· $800 million for the Food for Peace Act, which uses U.S. taxpayer money to buy American-produced food to send to foreign nations. It is a program in which only 30 percent of its funding actually goes to getting food to the hungry of other nations, and in actuality is designed to protect U.S. shipping and build future markets for U.S. products. There is also very little evidence that the program advances peace.
· $122+ billion to the department of education, purportedly to help schools re-open but which also dictates education standards through the Elementary and Secondary Education Act of 1965, as well as several other related pieces of legislation.
· $2.75 billion to non-public schools that primarily serve students from low-income families. Let there be no doubt that those billions of dollars come with strings attached.
· $1.26 billion specifically for two universities: Gallaudet U. and Howard U.
· $135 million for the National Endowment for the Arts.
· $135 million for the National Endowment for the Humanities.
· $200 million for the Institute of Museum and Library Services.
· $825 million for the Corporation for National and Community Service.
· $27.975 million for the Railroad Retirement board, none of which actually goes to retired railroad workers.
· $1.85 billion for IT and cybersecurity (i.e., Cybersecurity and Infrastructure Security Agency, U.S. Digital Service, Technology Modernization Fund).
· $1.05 billion for the U.S. Fish and Wildlife Service.
· $600 million for the National Science Foundation.
· $276 million for Aging and Disability Services.
· $8.675 billion for the Foreign Assistance Act.
Remember, this is just a sampling of all the provisions and give-aways that are included in the act. The bill also includes major changes to the tax code and regulations governing pensions.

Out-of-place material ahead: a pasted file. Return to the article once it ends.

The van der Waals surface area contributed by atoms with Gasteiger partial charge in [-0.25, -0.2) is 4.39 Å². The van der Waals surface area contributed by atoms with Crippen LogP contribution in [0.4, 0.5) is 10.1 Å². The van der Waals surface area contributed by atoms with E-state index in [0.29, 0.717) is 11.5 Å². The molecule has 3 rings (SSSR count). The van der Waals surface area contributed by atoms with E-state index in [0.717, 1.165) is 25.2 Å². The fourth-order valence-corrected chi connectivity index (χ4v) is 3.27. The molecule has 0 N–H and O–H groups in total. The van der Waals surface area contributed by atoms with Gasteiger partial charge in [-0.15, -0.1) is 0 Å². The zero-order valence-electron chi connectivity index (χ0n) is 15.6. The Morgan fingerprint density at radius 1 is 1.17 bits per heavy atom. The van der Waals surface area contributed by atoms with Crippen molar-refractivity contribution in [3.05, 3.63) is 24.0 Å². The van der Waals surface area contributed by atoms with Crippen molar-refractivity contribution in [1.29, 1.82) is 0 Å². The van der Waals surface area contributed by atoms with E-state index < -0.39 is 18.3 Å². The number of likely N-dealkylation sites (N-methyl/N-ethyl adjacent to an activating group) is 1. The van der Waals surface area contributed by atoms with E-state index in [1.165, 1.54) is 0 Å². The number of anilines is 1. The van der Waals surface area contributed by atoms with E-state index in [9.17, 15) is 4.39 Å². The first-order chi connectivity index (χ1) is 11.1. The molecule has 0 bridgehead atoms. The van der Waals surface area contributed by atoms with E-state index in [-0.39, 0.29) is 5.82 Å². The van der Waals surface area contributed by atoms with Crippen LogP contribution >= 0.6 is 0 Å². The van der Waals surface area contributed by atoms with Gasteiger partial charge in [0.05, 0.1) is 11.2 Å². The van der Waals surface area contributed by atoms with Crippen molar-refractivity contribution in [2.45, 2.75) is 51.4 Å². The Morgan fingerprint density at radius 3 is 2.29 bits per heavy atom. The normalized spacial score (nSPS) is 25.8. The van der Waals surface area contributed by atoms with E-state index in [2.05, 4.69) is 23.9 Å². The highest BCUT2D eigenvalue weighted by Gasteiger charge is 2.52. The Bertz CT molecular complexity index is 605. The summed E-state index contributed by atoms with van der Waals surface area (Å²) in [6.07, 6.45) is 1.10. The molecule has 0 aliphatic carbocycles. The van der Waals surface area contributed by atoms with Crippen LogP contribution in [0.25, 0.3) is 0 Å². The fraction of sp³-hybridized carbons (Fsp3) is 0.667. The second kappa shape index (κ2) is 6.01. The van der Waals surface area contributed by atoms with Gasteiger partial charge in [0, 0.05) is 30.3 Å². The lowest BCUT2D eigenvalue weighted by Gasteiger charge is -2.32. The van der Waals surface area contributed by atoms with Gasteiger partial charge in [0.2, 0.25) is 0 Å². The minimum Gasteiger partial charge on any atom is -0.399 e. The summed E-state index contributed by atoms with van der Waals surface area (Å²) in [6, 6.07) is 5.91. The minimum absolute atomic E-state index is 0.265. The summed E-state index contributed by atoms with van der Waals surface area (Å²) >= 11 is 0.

It is difficult to align any of the above or any of the other line items in the act to constitutionally assigned responsibilities of the federal government. People often point to the “promote the general welfare” clause, but they fail to understand that such promotion is only achieved through limited government influence in our lives. The general welfare clause was not intended to function as limitless license to rule people’s lives, nor was it intended to be an open checkbook for politicians and bureaucrats. The Founders witnessed the deleterious effects of a heavy-handed government on their lives and livelihoods.
Tyranny, if I may use the term, promotes the specific welfare of the ruling class at the expense of the general welfare. In their time in office, politicians grow wealthy. Do you? If you do, I suspect it is in spite of the hurdles government erects in your path and in mine.
Every dollar of the $1.9 trillion will be taken from We the People — our current generation and generations yet to come. During the pandemic, we’ve had to tighten our purse strings. Why, pray tell, has the government chosen to grow instead? It is not out of any sort of respect for or deference to our system of government. It is solely out of the pernicious lust for power that infects the political class far worse than any pandemic.